Day 7–9 — Rest Days and Trip Description
June 19–21, 2021. I’ve been hanging out in Moscow Idaho resting, fixing gear, and planning the next phase of the trip. I thought it would be a good time to answer questions I’ve received about the trip:
Why are you doing this?
I’ve long been interested in the travels of the explorer David Thompson (1770–1857). Thompson was the greatest chronicler of his day of the landscapes, peoples and nature of the Northwest U.S. and Western Canada. He was often accompanied by Charlotte Small, his Cree wife and many of their children. Their 58 year marriage is a great Canadian love story.
Over his career, Thompson traveled 56,000 miles, mapping 1.9 million square miles of North America along the way. For this historic feat, Thompson has been described as one of the world’s greatest practical land geographer. The map below shows the main routes he explored over a 64 years.
Among these accomplishments, he may best be known for locating the headwaters of the Columbia and as the first person to follow it from the top the Pacific Ocean.
My original plans were to follow Thompson’s route back up the Columbia River to the headwaters, over Athabasca Pass near Jasper BC, down the North Saskatchewan River to Lake Winnipeg, and then by the border waterways to Grand Portage on Lake Superior, or to York Factory, the Northwest Company trading post on Hudson’s Bay. But with the pandemic and the closed border, I had to change up my plans to stay on the U.S. side of the border. So I’m now following Thompson’s route down the Missouri River from Three Forks, MT. In North Dakota I’ll leave the river and travel overland to the waterway systems that lead to Lake Superior.
Thompson, Charlotte, there children, and their indigenous and voyager companions did all this by foot, some horseback, and birchbark canoe. I started thinking about how I could put a modern-day twist on that, and kept thinking about some way to use a bike to link the waterways. From there I landed on the idea of using a bike trailer to transport the canoe on land. Then on the water the gear had to be compact and light enough to transport in the canoe.
What’s your route?
My idea is to travel from our house a few blocks from the Pacific Ocean in Bellingham Washington, and head east along the route of the old Milwaukee Road rail line, some of which has been converted to rail trails. The route goes from Seattle to Minneapolis and beyond.
My plan is to follow the Thompsons and the Milwaukee Railroad line as I can to Three Forks Montana, near the headwaters of the Missouri. Where I can’t follow the rail line I’ll take nearby gravel roads, and where necessary, highways.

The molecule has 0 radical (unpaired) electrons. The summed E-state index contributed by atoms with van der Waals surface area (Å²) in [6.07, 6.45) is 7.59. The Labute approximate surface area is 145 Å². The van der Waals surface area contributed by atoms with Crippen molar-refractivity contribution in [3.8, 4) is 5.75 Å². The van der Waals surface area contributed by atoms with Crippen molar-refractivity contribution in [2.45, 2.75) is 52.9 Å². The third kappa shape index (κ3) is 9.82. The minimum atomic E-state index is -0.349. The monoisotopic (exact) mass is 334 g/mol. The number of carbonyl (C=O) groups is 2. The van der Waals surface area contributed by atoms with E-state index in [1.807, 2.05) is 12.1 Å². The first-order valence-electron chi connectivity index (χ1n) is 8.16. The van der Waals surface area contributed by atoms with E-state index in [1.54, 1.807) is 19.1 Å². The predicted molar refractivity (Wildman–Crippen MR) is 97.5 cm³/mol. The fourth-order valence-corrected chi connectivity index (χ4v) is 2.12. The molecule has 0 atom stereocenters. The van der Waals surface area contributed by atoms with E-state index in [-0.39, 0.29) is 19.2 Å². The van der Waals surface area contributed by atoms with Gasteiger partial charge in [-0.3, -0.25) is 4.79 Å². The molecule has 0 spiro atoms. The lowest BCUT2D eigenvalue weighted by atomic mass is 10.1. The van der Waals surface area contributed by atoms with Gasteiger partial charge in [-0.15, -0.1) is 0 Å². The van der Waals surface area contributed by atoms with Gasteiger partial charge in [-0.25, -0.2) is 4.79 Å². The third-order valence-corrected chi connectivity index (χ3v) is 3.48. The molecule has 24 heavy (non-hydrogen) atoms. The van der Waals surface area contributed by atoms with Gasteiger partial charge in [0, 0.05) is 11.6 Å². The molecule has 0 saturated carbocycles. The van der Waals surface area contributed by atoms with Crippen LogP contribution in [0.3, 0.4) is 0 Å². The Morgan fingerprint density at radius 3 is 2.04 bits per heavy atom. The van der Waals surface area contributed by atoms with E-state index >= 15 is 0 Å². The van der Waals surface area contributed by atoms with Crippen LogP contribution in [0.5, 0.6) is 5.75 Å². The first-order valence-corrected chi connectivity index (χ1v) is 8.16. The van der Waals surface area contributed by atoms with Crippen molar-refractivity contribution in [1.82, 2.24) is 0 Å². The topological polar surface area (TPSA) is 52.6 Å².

From Three Forks it’s approximately 18-day canoe trip from the headwaters of the Missouri to the Fort Peck Reservoir. From their I’ll follow the Northern Tier Adventure Cycle route across Eastern Montana and North Dakota to Minnesota.
What’s your gear setup?
My bike is a Surly Krampus that I built up for adventure riding. The canoe is a Wenonah Voyager Solo Canoe, which I’ll use on the upper most sections of the Columbia. It’s long and quick, but with enough volume to carry the bike and trailer. Later I’ll be joined by a friend and we’ll swap it out for a Wenonah Minnesota II tandem canoe.
But the key piece of gear is the trailer. The one I landed on is “The Y” trailer by a German company called Carry Freedom. I modified the deck with a foam cradle for the boat to set on.
I than worked with a local welder KP Pierce of KP Metalworks who fabricated a long extension arm and splice in a wider axle to accommodate the width of the canoe. KP learned to weld as a teenager and has worked with dozens of organizations across Western Washington and built a reputation for her speed, expertise and integrity. She’s also a board member for the Bellingham Roller Betties, and a founder and board member of the Subdued City Rollers, a junior roller derby league founded in 2018. If you need you’re bike trailer modified, she’s your gal!
Where do you sleep?
Wherever I can. So far it’s been a mixture of campgrounds, people’s yards, staying with friends, or just a relatively secluded place along the side of the road or trail. I also plan to get a hotel once a week or so to get cleaned up.
What do you eat?
Pretty much anything I can find in stores along the way, although I try to stay away from too much bread and pasta. Muesli for breakfast, Pro Bars and peanut butter sandwiches for lunch, and some kind of rice or grain package dinner.